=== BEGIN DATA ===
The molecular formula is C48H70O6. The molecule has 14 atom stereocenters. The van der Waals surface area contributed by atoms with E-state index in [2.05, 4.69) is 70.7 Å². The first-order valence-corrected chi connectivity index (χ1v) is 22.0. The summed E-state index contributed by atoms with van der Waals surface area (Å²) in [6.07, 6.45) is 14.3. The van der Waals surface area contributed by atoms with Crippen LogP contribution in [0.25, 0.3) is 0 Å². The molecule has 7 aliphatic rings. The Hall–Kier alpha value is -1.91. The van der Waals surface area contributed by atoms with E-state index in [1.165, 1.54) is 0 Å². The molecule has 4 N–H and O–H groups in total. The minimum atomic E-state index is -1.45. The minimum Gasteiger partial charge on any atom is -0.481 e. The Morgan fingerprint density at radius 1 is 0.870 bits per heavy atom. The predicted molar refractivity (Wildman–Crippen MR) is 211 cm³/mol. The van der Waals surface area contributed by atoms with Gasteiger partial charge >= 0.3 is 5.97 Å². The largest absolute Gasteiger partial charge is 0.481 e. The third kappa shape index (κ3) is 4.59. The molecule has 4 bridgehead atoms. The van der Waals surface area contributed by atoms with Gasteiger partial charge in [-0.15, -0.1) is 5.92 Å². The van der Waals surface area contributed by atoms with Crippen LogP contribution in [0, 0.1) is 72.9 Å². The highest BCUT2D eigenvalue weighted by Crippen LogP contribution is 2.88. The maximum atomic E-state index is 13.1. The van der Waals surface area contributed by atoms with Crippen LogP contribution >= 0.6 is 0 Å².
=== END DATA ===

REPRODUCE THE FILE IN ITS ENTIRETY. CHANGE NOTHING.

The molecular formula is C48H70O6. The molecule has 14 atom stereocenters. The van der Waals surface area contributed by atoms with E-state index in [2.05, 4.69) is 70.7 Å². The first-order valence-corrected chi connectivity index (χ1v) is 22.0. The summed E-state index contributed by atoms with van der Waals surface area (Å²) in [6.07, 6.45) is 14.3. The van der Waals surface area contributed by atoms with Crippen LogP contribution in [0.25, 0.3) is 0 Å². The molecule has 7 aliphatic rings. The Hall–Kier alpha value is -1.91. The van der Waals surface area contributed by atoms with E-state index in [1.165, 1.54) is 0 Å². The molecule has 4 N–H and O–H groups in total. The minimum atomic E-state index is -1.45. The minimum Gasteiger partial charge on any atom is -0.481 e. The Morgan fingerprint density at radius 1 is 0.870 bits per heavy atom. The predicted molar refractivity (Wildman–Crippen MR) is 211 cm³/mol. The van der Waals surface area contributed by atoms with Gasteiger partial charge >= 0.3 is 5.97 Å². The largest absolute Gasteiger partial charge is 0.481 e. The third kappa shape index (κ3) is 4.59. The molecule has 4 bridgehead atoms. The van der Waals surface area contributed by atoms with Gasteiger partial charge in [-0.15, -0.1) is 5.92 Å². The van der Waals surface area contributed by atoms with Crippen LogP contribution in [0, 0.1) is 72.9 Å². The highest BCUT2D eigenvalue weighted by Crippen LogP contribution is 2.88. The maximum atomic E-state index is 13.1. The van der Waals surface area contributed by atoms with Crippen LogP contribution >= 0.6 is 0 Å².